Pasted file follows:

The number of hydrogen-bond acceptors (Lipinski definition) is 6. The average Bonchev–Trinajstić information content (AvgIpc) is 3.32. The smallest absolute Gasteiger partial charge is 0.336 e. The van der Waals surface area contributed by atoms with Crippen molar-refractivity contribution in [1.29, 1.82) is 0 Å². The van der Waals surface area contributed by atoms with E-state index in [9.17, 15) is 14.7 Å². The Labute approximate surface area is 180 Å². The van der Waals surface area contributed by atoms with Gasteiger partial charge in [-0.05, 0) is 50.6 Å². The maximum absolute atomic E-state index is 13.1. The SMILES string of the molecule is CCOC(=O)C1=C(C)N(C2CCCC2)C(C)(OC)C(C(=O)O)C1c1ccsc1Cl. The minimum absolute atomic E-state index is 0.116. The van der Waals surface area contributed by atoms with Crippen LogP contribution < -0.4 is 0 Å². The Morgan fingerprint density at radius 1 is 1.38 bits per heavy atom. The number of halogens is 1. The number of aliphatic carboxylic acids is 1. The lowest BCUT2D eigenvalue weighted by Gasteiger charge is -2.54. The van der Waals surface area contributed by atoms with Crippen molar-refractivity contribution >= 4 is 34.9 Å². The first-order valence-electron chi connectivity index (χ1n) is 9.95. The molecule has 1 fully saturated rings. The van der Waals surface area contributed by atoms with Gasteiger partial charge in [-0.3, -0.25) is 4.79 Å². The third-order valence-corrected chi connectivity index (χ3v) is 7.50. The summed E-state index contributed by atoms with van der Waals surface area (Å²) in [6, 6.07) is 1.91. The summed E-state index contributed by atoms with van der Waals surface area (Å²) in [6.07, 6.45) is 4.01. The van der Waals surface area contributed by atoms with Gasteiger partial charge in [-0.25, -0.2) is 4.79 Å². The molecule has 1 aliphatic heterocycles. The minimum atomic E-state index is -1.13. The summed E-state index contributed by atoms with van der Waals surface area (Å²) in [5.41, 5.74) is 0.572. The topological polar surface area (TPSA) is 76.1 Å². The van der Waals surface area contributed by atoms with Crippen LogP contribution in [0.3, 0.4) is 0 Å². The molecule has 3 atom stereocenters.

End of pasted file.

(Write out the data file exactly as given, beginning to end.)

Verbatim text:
The number of hydrogen-bond acceptors (Lipinski definition) is 6. The average Bonchev–Trinajstić information content (AvgIpc) is 3.32. The smallest absolute Gasteiger partial charge is 0.336 e. The van der Waals surface area contributed by atoms with Crippen molar-refractivity contribution in [1.29, 1.82) is 0 Å². The van der Waals surface area contributed by atoms with E-state index in [9.17, 15) is 14.7 Å². The Labute approximate surface area is 180 Å². The van der Waals surface area contributed by atoms with Gasteiger partial charge in [-0.05, 0) is 50.6 Å². The maximum absolute atomic E-state index is 13.1. The SMILES string of the molecule is CCOC(=O)C1=C(C)N(C2CCCC2)C(C)(OC)C(C(=O)O)C1c1ccsc1Cl. The minimum absolute atomic E-state index is 0.116. The van der Waals surface area contributed by atoms with Crippen LogP contribution < -0.4 is 0 Å². The Morgan fingerprint density at radius 1 is 1.38 bits per heavy atom. The number of halogens is 1. The number of aliphatic carboxylic acids is 1. The lowest BCUT2D eigenvalue weighted by Gasteiger charge is -2.54. The van der Waals surface area contributed by atoms with Crippen molar-refractivity contribution >= 4 is 34.9 Å². The first-order valence-electron chi connectivity index (χ1n) is 9.95. The molecule has 1 fully saturated rings. The van der Waals surface area contributed by atoms with Gasteiger partial charge in [-0.3, -0.25) is 4.79 Å². The third-order valence-corrected chi connectivity index (χ3v) is 7.50. The summed E-state index contributed by atoms with van der Waals surface area (Å²) in [6, 6.07) is 1.91. The summed E-state index contributed by atoms with van der Waals surface area (Å²) in [6.07, 6.45) is 4.01. The van der Waals surface area contributed by atoms with Gasteiger partial charge in [-0.25, -0.2) is 4.79 Å². The molecule has 1 aliphatic heterocycles. The minimum atomic E-state index is -1.13. The summed E-state index contributed by atoms with van der Waals surface area (Å²) in [5.41, 5.74) is 0.572. The topological polar surface area (TPSA) is 76.1 Å². The van der Waals surface area contributed by atoms with Crippen LogP contribution in [0.3, 0.4) is 0 Å². The molecule has 3 atom stereocenters.